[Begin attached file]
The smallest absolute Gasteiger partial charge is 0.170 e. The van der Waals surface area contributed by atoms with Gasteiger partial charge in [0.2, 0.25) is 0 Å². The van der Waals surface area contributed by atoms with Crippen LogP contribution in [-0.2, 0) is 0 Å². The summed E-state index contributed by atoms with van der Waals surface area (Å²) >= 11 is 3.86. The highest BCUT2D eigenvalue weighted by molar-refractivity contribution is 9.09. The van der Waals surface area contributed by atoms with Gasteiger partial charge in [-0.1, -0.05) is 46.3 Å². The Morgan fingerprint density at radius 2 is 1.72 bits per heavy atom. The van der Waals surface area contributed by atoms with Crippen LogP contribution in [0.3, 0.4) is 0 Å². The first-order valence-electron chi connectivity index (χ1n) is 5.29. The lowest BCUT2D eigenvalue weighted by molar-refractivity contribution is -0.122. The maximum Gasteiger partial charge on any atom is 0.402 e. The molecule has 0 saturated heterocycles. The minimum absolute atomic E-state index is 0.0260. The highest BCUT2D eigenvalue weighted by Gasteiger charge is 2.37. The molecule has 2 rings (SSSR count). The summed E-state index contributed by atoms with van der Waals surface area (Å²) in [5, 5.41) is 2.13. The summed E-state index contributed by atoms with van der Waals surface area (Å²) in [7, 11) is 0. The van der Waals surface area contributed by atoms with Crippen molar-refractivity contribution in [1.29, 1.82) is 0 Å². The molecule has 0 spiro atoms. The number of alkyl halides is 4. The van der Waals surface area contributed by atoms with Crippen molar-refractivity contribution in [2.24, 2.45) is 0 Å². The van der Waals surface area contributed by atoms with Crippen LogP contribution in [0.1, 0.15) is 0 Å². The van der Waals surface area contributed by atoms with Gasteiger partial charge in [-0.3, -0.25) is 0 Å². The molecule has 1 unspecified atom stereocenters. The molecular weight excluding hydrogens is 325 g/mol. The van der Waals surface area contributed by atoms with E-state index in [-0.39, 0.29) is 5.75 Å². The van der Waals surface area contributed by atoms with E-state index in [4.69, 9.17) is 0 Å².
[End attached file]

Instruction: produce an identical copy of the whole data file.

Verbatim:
The smallest absolute Gasteiger partial charge is 0.170 e. The van der Waals surface area contributed by atoms with Gasteiger partial charge in [0.2, 0.25) is 0 Å². The van der Waals surface area contributed by atoms with Crippen LogP contribution in [-0.2, 0) is 0 Å². The summed E-state index contributed by atoms with van der Waals surface area (Å²) >= 11 is 3.86. The highest BCUT2D eigenvalue weighted by molar-refractivity contribution is 9.09. The van der Waals surface area contributed by atoms with Gasteiger partial charge in [-0.1, -0.05) is 46.3 Å². The Morgan fingerprint density at radius 2 is 1.72 bits per heavy atom. The van der Waals surface area contributed by atoms with Crippen LogP contribution in [0.3, 0.4) is 0 Å². The first-order valence-electron chi connectivity index (χ1n) is 5.29. The lowest BCUT2D eigenvalue weighted by molar-refractivity contribution is -0.122. The maximum Gasteiger partial charge on any atom is 0.402 e. The molecule has 0 saturated heterocycles. The minimum absolute atomic E-state index is 0.0260. The highest BCUT2D eigenvalue weighted by Gasteiger charge is 2.37. The molecule has 2 rings (SSSR count). The summed E-state index contributed by atoms with van der Waals surface area (Å²) in [5, 5.41) is 2.13. The summed E-state index contributed by atoms with van der Waals surface area (Å²) in [7, 11) is 0. The van der Waals surface area contributed by atoms with Crippen molar-refractivity contribution in [1.29, 1.82) is 0 Å². The molecule has 0 spiro atoms. The number of alkyl halides is 4. The van der Waals surface area contributed by atoms with Crippen molar-refractivity contribution in [2.24, 2.45) is 0 Å². The van der Waals surface area contributed by atoms with Crippen LogP contribution in [0.1, 0.15) is 0 Å². The van der Waals surface area contributed by atoms with Gasteiger partial charge in [-0.3, -0.25) is 0 Å². The molecule has 1 unspecified atom stereocenters. The molecular weight excluding hydrogens is 325 g/mol. The van der Waals surface area contributed by atoms with E-state index in [-0.39, 0.29) is 5.75 Å². The van der Waals surface area contributed by atoms with E-state index in [4.69, 9.17) is 0 Å².